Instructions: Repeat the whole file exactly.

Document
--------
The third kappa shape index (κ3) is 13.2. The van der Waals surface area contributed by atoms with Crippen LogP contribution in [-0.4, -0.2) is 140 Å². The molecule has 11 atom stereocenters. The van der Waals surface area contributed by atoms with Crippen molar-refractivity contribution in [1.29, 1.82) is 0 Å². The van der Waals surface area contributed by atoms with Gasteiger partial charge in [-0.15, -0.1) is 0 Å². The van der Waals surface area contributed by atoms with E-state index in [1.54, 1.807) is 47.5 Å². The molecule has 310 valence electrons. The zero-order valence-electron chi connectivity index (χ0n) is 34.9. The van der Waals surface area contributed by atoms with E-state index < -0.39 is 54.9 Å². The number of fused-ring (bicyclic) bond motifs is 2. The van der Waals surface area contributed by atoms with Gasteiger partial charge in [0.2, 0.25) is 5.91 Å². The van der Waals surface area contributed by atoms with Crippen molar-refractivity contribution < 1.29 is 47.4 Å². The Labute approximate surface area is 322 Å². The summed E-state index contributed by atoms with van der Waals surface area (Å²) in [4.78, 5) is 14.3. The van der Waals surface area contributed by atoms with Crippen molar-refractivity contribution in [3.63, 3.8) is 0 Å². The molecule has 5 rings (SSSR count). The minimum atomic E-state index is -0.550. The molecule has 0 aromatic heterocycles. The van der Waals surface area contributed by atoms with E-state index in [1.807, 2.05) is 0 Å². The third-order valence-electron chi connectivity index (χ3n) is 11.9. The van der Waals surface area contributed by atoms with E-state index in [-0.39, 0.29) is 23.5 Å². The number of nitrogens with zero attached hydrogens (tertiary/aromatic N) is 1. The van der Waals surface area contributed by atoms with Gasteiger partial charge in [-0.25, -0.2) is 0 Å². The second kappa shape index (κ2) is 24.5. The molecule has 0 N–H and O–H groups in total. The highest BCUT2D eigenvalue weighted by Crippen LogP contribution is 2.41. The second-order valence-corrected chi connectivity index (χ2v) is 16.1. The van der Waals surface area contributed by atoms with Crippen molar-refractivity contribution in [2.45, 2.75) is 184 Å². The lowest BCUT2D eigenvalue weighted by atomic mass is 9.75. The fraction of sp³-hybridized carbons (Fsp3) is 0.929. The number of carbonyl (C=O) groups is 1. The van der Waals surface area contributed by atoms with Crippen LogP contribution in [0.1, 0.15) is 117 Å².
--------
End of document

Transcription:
The third kappa shape index (κ3) is 13.2. The van der Waals surface area contributed by atoms with Crippen LogP contribution in [-0.4, -0.2) is 140 Å². The molecule has 11 atom stereocenters. The van der Waals surface area contributed by atoms with Crippen molar-refractivity contribution in [1.29, 1.82) is 0 Å². The van der Waals surface area contributed by atoms with Gasteiger partial charge in [-0.15, -0.1) is 0 Å². The van der Waals surface area contributed by atoms with E-state index in [1.54, 1.807) is 47.5 Å². The molecule has 310 valence electrons. The zero-order valence-electron chi connectivity index (χ0n) is 34.9. The van der Waals surface area contributed by atoms with E-state index < -0.39 is 54.9 Å². The number of fused-ring (bicyclic) bond motifs is 2. The van der Waals surface area contributed by atoms with Gasteiger partial charge in [0.2, 0.25) is 5.91 Å². The van der Waals surface area contributed by atoms with Crippen molar-refractivity contribution < 1.29 is 47.4 Å². The Labute approximate surface area is 322 Å². The summed E-state index contributed by atoms with van der Waals surface area (Å²) in [4.78, 5) is 14.3. The van der Waals surface area contributed by atoms with Crippen molar-refractivity contribution in [3.63, 3.8) is 0 Å². The molecule has 5 rings (SSSR count). The minimum atomic E-state index is -0.550. The molecule has 0 aromatic heterocycles. The van der Waals surface area contributed by atoms with E-state index in [1.807, 2.05) is 0 Å². The third-order valence-electron chi connectivity index (χ3n) is 11.9. The van der Waals surface area contributed by atoms with E-state index in [-0.39, 0.29) is 23.5 Å². The number of nitrogens with zero attached hydrogens (tertiary/aromatic N) is 1. The van der Waals surface area contributed by atoms with Gasteiger partial charge in [-0.25, -0.2) is 0 Å². The second kappa shape index (κ2) is 24.5. The molecule has 0 N–H and O–H groups in total. The highest BCUT2D eigenvalue weighted by Crippen LogP contribution is 2.41. The second-order valence-corrected chi connectivity index (χ2v) is 16.1. The van der Waals surface area contributed by atoms with Crippen molar-refractivity contribution in [2.45, 2.75) is 184 Å². The lowest BCUT2D eigenvalue weighted by atomic mass is 9.75. The fraction of sp³-hybridized carbons (Fsp3) is 0.929. The number of carbonyl (C=O) groups is 1. The van der Waals surface area contributed by atoms with Crippen LogP contribution in [0.1, 0.15) is 117 Å².